New group stands up for sound science education in Louisiana

LA Coalition for Science decries House support for SB 733, calls for Senate to reject bill

Baton Rouge, LA, June 11, 2008 — In response to numerous attacks on science education in the Bayou State, concerned parents, teachers and scientists are getting organized. The new group — Louisiana Coalition for Science — calls upon the Senate to oppose SB 733, a bill which will open the door to creationism in public schools.

Barbara Forrest, a professor of philosophy at Southeastern Louisiana University and a founding member of the Louisiana Coalition for Science (LCFS), says, “The legislature shouldn’t be allowing creationists to undermine Louisiana public schools. The House of Representatives just gave the Religious Right a green light to use other people’s children for their own agenda.” Forrest is the co-author with Paul R. Gross of Creationism’s Trojan Horse: The Wedge of Intelligent Design and has served as an expert witness on the issue of intelligent design creationism. “The Louisiana legislature tried to force creationism into public schools in 1981, and they lost in the U. S. Supreme Court. The Discovery Institute, a national creationist organization, and the Louisiana Family Forum are using the same old tricks, but with new labels. In Kitzmiller et al. v. Dover Area School District in 2005, I showed that intelligent design was cooked up as a new name for the same old creationist arguments, and the strategy behind this bill is no different. Despite their denials, even the bill’s backers know that SB 733 is a creationist bill written in creationist code language.” The 1987 Supreme Court decision in Edwards v. Aguillard overturned a Louisiana law requiring teachers to “balance” the teaching of evolution with creationism. In the Kitzmiller case, a federal judge in Pennsylvania ruled that intelligent design is a form of creationism and that teaching it is an unconstitutional entanglement of religion with the state.

Patsye Peebles, a veteran biology teacher from Baton Rouge and a founding member of the Louisiana Coalition for Science, agrees that the bill should be rejected. “I was a biology teacher for 22 years, and I never needed the legislature to tell me how to present anything. This bill doesn’t solve any of the problems classroom teachers face, and it will make it harder for us to keep the focus on accurate science in science classrooms. Evolution isn’t scientifically controversial, and we don’t need the legislature substituting its judgment for the scientists and science teachers who actually know the subject.”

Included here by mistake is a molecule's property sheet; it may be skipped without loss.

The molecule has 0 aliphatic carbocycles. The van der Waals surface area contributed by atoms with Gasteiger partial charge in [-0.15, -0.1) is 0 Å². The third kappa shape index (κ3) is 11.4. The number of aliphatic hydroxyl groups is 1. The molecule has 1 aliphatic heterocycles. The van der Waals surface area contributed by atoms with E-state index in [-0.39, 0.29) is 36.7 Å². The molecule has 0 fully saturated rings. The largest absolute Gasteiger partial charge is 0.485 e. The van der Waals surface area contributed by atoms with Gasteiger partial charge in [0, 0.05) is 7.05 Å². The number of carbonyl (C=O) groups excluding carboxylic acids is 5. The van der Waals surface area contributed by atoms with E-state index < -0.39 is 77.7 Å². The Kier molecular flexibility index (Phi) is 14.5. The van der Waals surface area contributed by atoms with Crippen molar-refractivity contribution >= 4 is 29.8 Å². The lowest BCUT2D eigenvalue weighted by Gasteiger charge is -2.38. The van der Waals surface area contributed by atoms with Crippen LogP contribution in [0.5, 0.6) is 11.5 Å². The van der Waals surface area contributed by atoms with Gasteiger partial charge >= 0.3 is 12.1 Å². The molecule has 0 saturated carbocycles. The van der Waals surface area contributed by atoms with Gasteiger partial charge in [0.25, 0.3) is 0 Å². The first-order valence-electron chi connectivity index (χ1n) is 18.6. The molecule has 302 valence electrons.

SB 733 lists evolution as an issue deserving of special scrutiny. Scientific organizations, including the National Academy of Sciences, the American Institute of Biological Sciences, and the National Association of Biology Teachers have spoken out against this tactic of singling evolution out for criticism.

Betsy Irvine, a Presbyterian minister in Baton Rouge, explains, “Evolution is very strong science, and its place in science class should be uncontroversial. Many Christian traditions, including Catholicism, acknowledge the compatibility of evolution and Christian faith. It is shameful to see people sowing division on this subject. The spirit behind these attacks isn’t just bad science, it’s bad theology. This bill is an attack on the millions of faithful Christians who accept evolution. The best way both to protect the teaching of science in our public schools and to show respect for the religious freedom of all Louisiana residents is to unequivocally reject SB 733.”

Forrest, who testified against the bill before the House Education Committee, calls upon the Senate to reject the bill. “Now that the House has passed the bill, the Senate has one more chance to do the right thing. The entire country is watching. They should reject this bill and let teachers do their jobs. This bill is being pushed by creationist groups and does nothing to help Louisiana, our teachers, or our children. It’s heartbreaking to see so few people willing to stand up for Louisiana.”

Forrest also commends the three legislators — Rep. Patricia Haynes Smith, Rep. Jean-Paul Morrell, and Rep. Karen Carter Peterson — who had the courage and integrity to speak out for the children of Louisiana by voting against the bill. “These three legislators put principle over politics. What a shame that 94 others could not do the same thing.”

Louisiana Coalition for Science is a grassroots group working to protect the teaching of science in Louisiana. See


Barbara Forrest — / 985-974-4244

Patsye Peebles — / 225-936-6074